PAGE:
Deciding if, when, how, and to whom to delegate tasks is one of the most challenging parts of being a manager. Toxic managers solve this problem the easy way and simply delegate all of their job duties and responsibilities to others, freeing up their own time to pursue non-work-related activities or to pick and choose only the tasks that interest them or help to advance their own image. Employees become saddled with additional work and grow stressed trying to manage their own workload and that of their manager. Resentment soon begins to fester as employees start to ask one another, “What does our manager actually do all day?”

5.  Make Your Team Revolve Around You (Your Schedule, Style, Personality, Etc.)

At a certain level, team members will always have to adapt how they work in relation to the person that they work for – the trope of “managing up” exists for a reason! Toxic managers, however, force their subordinates to revolve completely around what works for them. At best, employees experience mild irritation having to adjust their schedules and work styles to match that of their manager and become less efficient in their own work. At worst, employees are forced to jump through hoops to accommodate last-minute requests, meet absurd goals based on the whims of their superior, or change key aspects of how they think and work in order to “fit in” with the manager’s expectations. Both cases lead to employee burnout, albeit one faster than the other.

6.  Don’t Follow Through

Toxic managers may talk a good talk, but when forced to “walk the walk,” the toxic manager falls flat. At first, employees may hold off on moving forward on a project while they wait for their toxic manager (who promised to do his or her part in the project) to move, meaning they have to carry the burden when the toxic manager doesn’t follow through. Employees may excuse this failure once or twice, but as it becomes apparent that the toxic manager’s word isn’t worth anything, employees learn not to rely on their manager for support or direction. Consequently, employees start to “do their own thing,” which results in them prioritizing the wrong goals, duplicating their efforts, or just giving up and not following through themselves.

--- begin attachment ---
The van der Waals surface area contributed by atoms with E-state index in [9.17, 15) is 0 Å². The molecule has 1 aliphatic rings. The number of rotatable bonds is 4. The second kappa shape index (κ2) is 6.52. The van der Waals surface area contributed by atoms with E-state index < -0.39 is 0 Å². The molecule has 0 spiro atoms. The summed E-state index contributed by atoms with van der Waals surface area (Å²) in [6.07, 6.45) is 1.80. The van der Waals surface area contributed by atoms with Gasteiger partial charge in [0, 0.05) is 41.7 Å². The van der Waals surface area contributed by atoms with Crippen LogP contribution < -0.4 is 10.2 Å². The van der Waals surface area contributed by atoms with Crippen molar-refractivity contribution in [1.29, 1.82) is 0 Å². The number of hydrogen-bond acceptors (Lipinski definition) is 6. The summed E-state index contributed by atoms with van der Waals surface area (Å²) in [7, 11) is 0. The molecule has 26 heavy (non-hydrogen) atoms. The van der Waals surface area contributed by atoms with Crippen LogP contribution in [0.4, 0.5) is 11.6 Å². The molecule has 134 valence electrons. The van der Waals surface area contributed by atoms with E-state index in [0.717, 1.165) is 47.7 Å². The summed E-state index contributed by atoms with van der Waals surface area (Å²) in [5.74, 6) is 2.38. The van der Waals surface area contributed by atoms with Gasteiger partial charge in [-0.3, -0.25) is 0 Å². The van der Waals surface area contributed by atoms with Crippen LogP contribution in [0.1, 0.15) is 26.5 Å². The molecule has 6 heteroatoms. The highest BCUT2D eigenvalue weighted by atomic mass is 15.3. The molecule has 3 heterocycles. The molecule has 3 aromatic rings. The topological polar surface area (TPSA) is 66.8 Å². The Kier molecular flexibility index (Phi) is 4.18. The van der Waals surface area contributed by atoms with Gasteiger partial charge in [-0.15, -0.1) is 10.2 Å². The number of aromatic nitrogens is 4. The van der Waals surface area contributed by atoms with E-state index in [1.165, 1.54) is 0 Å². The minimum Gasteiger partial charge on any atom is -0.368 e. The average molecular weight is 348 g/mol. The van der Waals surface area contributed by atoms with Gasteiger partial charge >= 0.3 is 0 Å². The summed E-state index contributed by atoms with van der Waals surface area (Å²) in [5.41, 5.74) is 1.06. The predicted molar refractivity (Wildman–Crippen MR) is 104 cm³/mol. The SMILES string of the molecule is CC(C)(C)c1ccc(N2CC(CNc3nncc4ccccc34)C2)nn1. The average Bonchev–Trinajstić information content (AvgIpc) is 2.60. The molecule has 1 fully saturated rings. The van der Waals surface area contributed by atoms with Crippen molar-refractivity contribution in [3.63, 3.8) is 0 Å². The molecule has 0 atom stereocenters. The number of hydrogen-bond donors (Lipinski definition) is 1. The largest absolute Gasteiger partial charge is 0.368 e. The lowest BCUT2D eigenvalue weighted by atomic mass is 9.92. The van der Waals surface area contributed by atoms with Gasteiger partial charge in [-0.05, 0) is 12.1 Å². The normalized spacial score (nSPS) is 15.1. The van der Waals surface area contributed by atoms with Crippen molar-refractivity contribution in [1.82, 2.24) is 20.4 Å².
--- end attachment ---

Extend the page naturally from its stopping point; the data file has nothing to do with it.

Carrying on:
7.  Focus Only On Your Own Success

Despite being responsible for other people, toxic managers care only about their own needs, wants, and successes. In fact, some may actively exploit the success of their subordinates to improve their own image within the organization, claiming the success of an employee or team as their own. When team members aren’t recognized for their contributions, feel like someone else is taking the credit for the work, or don’t feel that their skills and talents are being well-utilized, they become less motivated to perform, and either stop caring altogether or become motivated to find a new employer who will recognize and appreciate what they can bring to the table.